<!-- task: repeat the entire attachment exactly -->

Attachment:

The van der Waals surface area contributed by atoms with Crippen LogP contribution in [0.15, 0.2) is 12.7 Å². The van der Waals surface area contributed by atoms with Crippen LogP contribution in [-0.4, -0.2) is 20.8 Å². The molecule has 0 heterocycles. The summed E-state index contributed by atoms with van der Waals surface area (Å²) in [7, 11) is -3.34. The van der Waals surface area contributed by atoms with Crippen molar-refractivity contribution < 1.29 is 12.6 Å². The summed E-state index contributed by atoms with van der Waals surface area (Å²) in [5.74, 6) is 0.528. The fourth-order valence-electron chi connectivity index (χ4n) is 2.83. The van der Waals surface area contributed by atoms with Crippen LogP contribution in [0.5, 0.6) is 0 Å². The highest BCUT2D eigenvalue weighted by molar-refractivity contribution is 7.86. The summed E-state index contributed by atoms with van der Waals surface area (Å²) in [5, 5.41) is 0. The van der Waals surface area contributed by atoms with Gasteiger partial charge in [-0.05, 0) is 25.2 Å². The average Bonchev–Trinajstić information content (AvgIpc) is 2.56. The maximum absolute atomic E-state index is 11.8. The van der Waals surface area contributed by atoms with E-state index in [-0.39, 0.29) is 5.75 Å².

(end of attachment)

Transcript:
The van der Waals surface area contributed by atoms with Crippen LogP contribution in [0.15, 0.2) is 12.7 Å². The van der Waals surface area contributed by atoms with Crippen LogP contribution in [-0.4, -0.2) is 20.8 Å². The molecule has 0 heterocycles. The summed E-state index contributed by atoms with van der Waals surface area (Å²) in [7, 11) is -3.34. The van der Waals surface area contributed by atoms with Crippen molar-refractivity contribution < 1.29 is 12.6 Å². The summed E-state index contributed by atoms with van der Waals surface area (Å²) in [5.74, 6) is 0.528. The fourth-order valence-electron chi connectivity index (χ4n) is 2.83. The van der Waals surface area contributed by atoms with Crippen LogP contribution in [0.5, 0.6) is 0 Å². The highest BCUT2D eigenvalue weighted by molar-refractivity contribution is 7.86. The summed E-state index contributed by atoms with van der Waals surface area (Å²) in [5, 5.41) is 0. The van der Waals surface area contributed by atoms with Gasteiger partial charge in [-0.05, 0) is 25.2 Å². The average Bonchev–Trinajstić information content (AvgIpc) is 2.56. The maximum absolute atomic E-state index is 11.8. The van der Waals surface area contributed by atoms with E-state index in [-0.39, 0.29) is 5.75 Å².